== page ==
The Insurance Institute for Highway Safety gave its top marks to 21 of 72 booster seats it evaluated for properly restraining children, or about 30 percent, according to results released today. Last year, the Institute only handed out its “best bet” citation to nine of the 60 seats it reviewed, or 15 percent.
A 2009 study by the Children’s Hospital of Philadelphia found that children ages 4 to 8 who ride in booster seats in the back seat are 45 percent less likely to sustain injuries in auto accidents than children wearing only seat belts. The government recommends booster seats for children over 40 pounds until they are 8 years old or 4 feet, 9 inches tall.
Booster seats are used by children between the ages of 4 and 8 and elevate children so seat belts fit them better. Seat belts are meant to be routed across a child’s upper thigh and cross over the middle of the shoulder to provide protection in a crash.
The Virginia-based Institute focuses on how well the seat belt fits on an average booster-age kid in most vehicles. It doesn’t conduct vehicle crash tests to evaluate booster seats because the seats don’t restrain children in an accident, seat belts do.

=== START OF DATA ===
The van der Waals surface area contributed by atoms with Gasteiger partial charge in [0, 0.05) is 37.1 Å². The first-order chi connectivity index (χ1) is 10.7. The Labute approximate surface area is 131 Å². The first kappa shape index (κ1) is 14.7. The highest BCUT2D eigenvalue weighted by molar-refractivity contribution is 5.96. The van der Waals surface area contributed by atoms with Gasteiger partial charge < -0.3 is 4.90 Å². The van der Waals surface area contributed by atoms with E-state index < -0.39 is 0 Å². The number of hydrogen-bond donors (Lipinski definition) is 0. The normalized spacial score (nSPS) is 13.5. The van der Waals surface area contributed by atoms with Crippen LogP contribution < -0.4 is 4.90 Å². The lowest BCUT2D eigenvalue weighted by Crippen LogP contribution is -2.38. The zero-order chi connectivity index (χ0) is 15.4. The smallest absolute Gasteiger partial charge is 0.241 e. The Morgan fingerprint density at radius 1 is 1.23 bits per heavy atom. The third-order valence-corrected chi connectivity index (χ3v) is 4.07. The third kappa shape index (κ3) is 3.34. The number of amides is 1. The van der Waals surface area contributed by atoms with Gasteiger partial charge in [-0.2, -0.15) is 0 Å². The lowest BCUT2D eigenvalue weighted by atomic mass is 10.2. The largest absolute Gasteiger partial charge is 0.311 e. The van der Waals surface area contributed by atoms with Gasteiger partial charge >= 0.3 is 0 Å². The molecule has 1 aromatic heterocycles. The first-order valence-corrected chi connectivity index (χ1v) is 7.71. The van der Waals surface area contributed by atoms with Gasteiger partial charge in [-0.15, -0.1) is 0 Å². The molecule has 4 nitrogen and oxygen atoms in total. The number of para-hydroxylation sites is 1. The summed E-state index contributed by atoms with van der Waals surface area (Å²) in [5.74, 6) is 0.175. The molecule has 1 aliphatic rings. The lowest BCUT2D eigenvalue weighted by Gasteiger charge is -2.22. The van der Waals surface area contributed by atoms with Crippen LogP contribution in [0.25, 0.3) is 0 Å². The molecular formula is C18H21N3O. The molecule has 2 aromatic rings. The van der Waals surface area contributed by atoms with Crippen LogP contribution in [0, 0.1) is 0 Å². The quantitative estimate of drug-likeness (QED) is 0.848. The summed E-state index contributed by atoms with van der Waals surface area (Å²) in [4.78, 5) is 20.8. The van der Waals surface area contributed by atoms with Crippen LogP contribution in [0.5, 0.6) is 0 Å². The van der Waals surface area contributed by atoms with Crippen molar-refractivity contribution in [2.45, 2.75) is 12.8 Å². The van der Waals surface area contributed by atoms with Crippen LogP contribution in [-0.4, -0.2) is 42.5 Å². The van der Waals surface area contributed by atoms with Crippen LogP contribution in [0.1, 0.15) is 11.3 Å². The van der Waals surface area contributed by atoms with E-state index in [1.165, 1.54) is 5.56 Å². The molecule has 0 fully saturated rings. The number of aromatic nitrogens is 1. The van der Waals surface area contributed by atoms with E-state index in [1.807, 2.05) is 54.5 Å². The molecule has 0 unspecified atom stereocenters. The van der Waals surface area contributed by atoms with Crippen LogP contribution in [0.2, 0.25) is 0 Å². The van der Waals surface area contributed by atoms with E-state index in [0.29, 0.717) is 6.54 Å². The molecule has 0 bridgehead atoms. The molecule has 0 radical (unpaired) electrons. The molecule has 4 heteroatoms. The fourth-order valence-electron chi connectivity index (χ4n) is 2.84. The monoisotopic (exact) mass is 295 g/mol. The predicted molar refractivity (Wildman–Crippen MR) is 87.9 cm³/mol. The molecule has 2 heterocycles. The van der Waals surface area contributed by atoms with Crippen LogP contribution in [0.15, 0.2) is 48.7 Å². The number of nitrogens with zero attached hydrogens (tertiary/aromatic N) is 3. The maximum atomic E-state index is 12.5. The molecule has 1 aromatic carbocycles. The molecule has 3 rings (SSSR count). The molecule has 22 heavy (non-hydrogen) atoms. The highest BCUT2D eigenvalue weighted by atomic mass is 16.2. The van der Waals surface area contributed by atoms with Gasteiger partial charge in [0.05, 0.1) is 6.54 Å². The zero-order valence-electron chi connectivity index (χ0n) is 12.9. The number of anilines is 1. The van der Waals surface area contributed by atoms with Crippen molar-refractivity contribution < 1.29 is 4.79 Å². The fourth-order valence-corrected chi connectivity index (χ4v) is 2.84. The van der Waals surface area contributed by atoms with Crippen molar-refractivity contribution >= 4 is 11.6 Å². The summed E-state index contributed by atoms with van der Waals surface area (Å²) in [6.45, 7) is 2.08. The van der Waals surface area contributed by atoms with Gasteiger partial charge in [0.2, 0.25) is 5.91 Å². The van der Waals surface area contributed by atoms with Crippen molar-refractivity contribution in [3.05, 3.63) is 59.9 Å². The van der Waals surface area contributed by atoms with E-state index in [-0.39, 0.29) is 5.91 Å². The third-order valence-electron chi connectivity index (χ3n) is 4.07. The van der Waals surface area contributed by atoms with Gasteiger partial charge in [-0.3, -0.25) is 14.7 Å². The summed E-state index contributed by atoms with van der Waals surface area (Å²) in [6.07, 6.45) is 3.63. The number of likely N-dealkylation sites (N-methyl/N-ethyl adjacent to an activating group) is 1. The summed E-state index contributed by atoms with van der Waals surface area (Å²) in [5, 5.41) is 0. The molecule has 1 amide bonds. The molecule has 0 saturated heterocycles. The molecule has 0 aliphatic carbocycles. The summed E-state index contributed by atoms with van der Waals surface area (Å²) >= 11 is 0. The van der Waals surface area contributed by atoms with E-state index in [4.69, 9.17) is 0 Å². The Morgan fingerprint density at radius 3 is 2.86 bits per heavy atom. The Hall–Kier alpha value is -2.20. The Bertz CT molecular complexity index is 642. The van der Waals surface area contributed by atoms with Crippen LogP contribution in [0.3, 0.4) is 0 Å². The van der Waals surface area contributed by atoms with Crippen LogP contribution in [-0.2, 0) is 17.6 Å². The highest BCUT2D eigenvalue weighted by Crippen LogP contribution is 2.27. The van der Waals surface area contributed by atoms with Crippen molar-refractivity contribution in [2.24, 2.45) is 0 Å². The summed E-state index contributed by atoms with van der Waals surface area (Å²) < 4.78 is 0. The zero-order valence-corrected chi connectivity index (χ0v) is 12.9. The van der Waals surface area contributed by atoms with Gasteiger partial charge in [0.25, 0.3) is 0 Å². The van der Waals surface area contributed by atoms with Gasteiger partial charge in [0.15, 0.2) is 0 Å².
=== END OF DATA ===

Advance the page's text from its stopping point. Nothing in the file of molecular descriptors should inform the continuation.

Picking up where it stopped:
In addition to the 21 seats that received the top rating, seven seats received the Institute’s second-highest rating of “good bet” and 36 were in the middle category because they didn’t consistently fit belts well on most children in most vehicles.
The Institute said consumers shouldn’t assume that boosters in the “in-between” group will fit children in every vehicle. Parents should try them out to see if the lap and shoulder belts fit their kids properly and keep looking until they find a good match.
Of the 72 seats evaluated, the Institute did not recommend eight, or just over 10 percent: Eddie Bauer Deluxe, Eddie Bauer Deluxe 3-in-1, Evenflo Express, Evenflo Generations 65, Evenflo Sightseer, Harmony Baby Armor, Safety 1st All-in-One, and Safety 1st Alpha Omega Elite.
Anne McCartt, the Institute’s vice president for research, said parents should be wary of lap belts that ride up on the tummy and shoulder belts that either fall off the shoulder or rub against a child’s neck.
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